In the first chapter of Ecclesiastes, the Teacher speaks to the challenges of finding meaning in our lives. “It is an unhappy business that God has given to human beings to be busy with. I saw all the deeds that are done under the sun; and see, all is vanity and a chasing after wind.” The writer is at times mired in the endless striving which fills up his days. A confession: I have already acknowledged (in a previous devotional) that “life is hard”. One of my reasons for choosing this text from Ecclesiastes is that the Teacher voices the outlook that, on our bad days, on most days for some folks, resonates within our souls. “All things are wearisome, more than one can say. The eye never has enough of seeing, nor the ear its fill of hearing. What has been will be again, what has been done will be done again; there is nothing new under the sun.”

Perhaps we are in a difficult relationship. Maybe our jobs have become rote and lack significance. Possibly, our caretaking of another person feels more like obligation and burden, than a labor of love and meaning. Maybe our age leaves our days full of repetitive tasks to fill our time but devoid of the joy we once experienced. I remember a time in my life when I could not imagine that life held any new wonder or surprise. Thoreau voiced the same sentiment when he said, ““The mass of [humans] lead lives of quiet desperation. What is called resignation is confirmed desperation … A stereotyped but unconscious despair is concealed even under what are called the games and amusements of [hu]mankind.” His words encapsulate the outlook often articulated by the writer of Ecclesiastes.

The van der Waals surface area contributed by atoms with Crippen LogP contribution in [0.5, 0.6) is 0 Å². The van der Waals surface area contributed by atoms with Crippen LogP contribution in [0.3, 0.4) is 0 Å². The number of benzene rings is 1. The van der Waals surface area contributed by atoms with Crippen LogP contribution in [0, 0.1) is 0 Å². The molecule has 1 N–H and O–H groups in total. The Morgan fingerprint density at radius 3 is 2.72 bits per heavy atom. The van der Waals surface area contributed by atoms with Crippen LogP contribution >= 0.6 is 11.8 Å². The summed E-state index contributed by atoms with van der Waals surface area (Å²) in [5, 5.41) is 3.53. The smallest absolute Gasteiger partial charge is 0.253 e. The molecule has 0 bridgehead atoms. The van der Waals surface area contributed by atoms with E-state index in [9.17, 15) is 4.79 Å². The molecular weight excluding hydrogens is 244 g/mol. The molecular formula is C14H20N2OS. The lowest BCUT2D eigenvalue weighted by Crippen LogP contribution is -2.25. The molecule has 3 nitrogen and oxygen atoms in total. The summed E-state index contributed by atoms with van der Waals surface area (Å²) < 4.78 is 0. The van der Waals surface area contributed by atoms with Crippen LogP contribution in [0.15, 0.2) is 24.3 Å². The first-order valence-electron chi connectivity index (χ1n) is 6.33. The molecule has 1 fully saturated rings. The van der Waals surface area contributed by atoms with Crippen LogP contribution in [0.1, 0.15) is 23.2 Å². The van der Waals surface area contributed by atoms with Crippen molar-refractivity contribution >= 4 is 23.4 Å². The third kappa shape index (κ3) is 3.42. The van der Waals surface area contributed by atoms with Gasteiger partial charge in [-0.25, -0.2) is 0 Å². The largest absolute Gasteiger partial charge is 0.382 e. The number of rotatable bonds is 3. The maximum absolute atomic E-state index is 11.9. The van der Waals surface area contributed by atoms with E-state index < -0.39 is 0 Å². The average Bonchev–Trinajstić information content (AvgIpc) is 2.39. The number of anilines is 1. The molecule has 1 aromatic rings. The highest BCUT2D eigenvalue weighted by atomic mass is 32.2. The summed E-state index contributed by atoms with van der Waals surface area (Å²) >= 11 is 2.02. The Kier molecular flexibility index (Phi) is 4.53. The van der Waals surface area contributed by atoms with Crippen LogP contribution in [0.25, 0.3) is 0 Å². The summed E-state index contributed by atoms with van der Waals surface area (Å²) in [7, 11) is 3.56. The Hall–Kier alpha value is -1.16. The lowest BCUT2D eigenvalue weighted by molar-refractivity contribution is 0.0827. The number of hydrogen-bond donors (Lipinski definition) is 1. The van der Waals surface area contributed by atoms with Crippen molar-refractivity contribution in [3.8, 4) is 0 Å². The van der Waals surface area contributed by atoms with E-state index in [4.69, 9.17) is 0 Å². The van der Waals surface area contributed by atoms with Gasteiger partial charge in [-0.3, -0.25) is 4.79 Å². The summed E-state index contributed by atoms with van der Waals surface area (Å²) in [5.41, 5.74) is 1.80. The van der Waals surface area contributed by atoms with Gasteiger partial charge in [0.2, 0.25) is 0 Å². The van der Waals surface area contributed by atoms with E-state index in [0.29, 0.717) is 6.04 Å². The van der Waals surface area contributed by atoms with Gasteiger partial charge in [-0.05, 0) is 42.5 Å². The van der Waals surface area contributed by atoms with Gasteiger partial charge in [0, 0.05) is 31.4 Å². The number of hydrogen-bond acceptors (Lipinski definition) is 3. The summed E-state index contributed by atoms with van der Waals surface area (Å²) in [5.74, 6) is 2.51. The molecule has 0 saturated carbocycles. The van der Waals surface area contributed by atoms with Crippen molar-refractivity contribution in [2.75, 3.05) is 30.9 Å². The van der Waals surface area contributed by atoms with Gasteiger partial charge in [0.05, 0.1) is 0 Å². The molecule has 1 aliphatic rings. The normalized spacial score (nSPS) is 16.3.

But in today’s passage, the Teacher opens a window in the skies, to a view from above. “I have seen the God-given task with which the sons of men are to be occupied. He has made everything beautiful in its time. Also, He has put eternity in their hearts.” From that position God’s presence can be recognized within the whole of our lives. We gain the perspective that the good news of Christ reveals. We can see God making everything beautiful in its time. We see God setting eternity in our hearts. What can that mean – “eternity in their hearts”— except that we are created to yearn for something from above, something more than our present ticks of the clock and cycles of the seasons? We are made to be in communion with the One who came to our world, but conveyed truth and meaning that transcends the truths offered by the world.